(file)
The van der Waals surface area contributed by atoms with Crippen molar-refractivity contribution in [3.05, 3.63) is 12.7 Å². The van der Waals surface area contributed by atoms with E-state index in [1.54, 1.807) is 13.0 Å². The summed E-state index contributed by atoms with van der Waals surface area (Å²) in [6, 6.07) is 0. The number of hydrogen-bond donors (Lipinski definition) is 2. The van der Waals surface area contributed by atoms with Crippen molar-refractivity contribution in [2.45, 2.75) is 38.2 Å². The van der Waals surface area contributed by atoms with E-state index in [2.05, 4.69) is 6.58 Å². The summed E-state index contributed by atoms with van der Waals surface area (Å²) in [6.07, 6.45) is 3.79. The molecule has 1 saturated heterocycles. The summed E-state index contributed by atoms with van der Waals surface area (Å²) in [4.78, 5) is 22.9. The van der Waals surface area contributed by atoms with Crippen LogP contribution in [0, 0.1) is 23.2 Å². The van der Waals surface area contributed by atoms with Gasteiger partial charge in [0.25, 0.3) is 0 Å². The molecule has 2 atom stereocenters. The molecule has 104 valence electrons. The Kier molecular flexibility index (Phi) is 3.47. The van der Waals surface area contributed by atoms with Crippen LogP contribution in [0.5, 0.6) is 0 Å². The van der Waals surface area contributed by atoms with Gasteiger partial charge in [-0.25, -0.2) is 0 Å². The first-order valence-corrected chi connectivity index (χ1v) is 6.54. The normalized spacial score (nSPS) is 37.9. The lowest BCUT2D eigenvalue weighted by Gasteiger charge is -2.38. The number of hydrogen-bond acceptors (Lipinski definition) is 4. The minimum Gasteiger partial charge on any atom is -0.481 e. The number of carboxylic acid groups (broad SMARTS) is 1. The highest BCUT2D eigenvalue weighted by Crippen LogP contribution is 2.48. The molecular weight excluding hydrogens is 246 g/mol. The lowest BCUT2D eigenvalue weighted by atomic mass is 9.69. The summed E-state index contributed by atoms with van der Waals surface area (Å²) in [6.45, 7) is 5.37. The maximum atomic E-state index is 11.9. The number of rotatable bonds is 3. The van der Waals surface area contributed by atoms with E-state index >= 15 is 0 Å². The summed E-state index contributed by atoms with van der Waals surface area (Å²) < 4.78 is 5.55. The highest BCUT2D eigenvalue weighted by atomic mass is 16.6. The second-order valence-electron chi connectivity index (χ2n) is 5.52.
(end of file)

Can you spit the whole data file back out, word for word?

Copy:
The van der Waals surface area contributed by atoms with Crippen molar-refractivity contribution in [3.05, 3.63) is 12.7 Å². The van der Waals surface area contributed by atoms with E-state index in [1.54, 1.807) is 13.0 Å². The summed E-state index contributed by atoms with van der Waals surface area (Å²) in [6, 6.07) is 0. The number of hydrogen-bond donors (Lipinski definition) is 2. The van der Waals surface area contributed by atoms with Crippen molar-refractivity contribution in [2.45, 2.75) is 38.2 Å². The van der Waals surface area contributed by atoms with E-state index in [2.05, 4.69) is 6.58 Å². The summed E-state index contributed by atoms with van der Waals surface area (Å²) in [6.07, 6.45) is 3.79. The molecule has 1 saturated heterocycles. The summed E-state index contributed by atoms with van der Waals surface area (Å²) in [4.78, 5) is 22.9. The van der Waals surface area contributed by atoms with Crippen LogP contribution in [0, 0.1) is 23.2 Å². The van der Waals surface area contributed by atoms with Gasteiger partial charge in [0.25, 0.3) is 0 Å². The molecule has 2 atom stereocenters. The molecule has 104 valence electrons. The Kier molecular flexibility index (Phi) is 3.47. The van der Waals surface area contributed by atoms with Crippen LogP contribution in [0.5, 0.6) is 0 Å². The van der Waals surface area contributed by atoms with Gasteiger partial charge in [-0.25, -0.2) is 0 Å². The first-order valence-corrected chi connectivity index (χ1v) is 6.54. The normalized spacial score (nSPS) is 37.9. The lowest BCUT2D eigenvalue weighted by Gasteiger charge is -2.38. The number of hydrogen-bond acceptors (Lipinski definition) is 4. The minimum Gasteiger partial charge on any atom is -0.481 e. The number of carboxylic acid groups (broad SMARTS) is 1. The highest BCUT2D eigenvalue weighted by Crippen LogP contribution is 2.48. The molecular weight excluding hydrogens is 246 g/mol. The lowest BCUT2D eigenvalue weighted by atomic mass is 9.69. The summed E-state index contributed by atoms with van der Waals surface area (Å²) in [6.45, 7) is 5.37. The maximum atomic E-state index is 11.9. The number of rotatable bonds is 3. The van der Waals surface area contributed by atoms with E-state index >= 15 is 0 Å². The summed E-state index contributed by atoms with van der Waals surface area (Å²) < 4.78 is 5.55. The highest BCUT2D eigenvalue weighted by atomic mass is 16.6. The second-order valence-electron chi connectivity index (χ2n) is 5.52.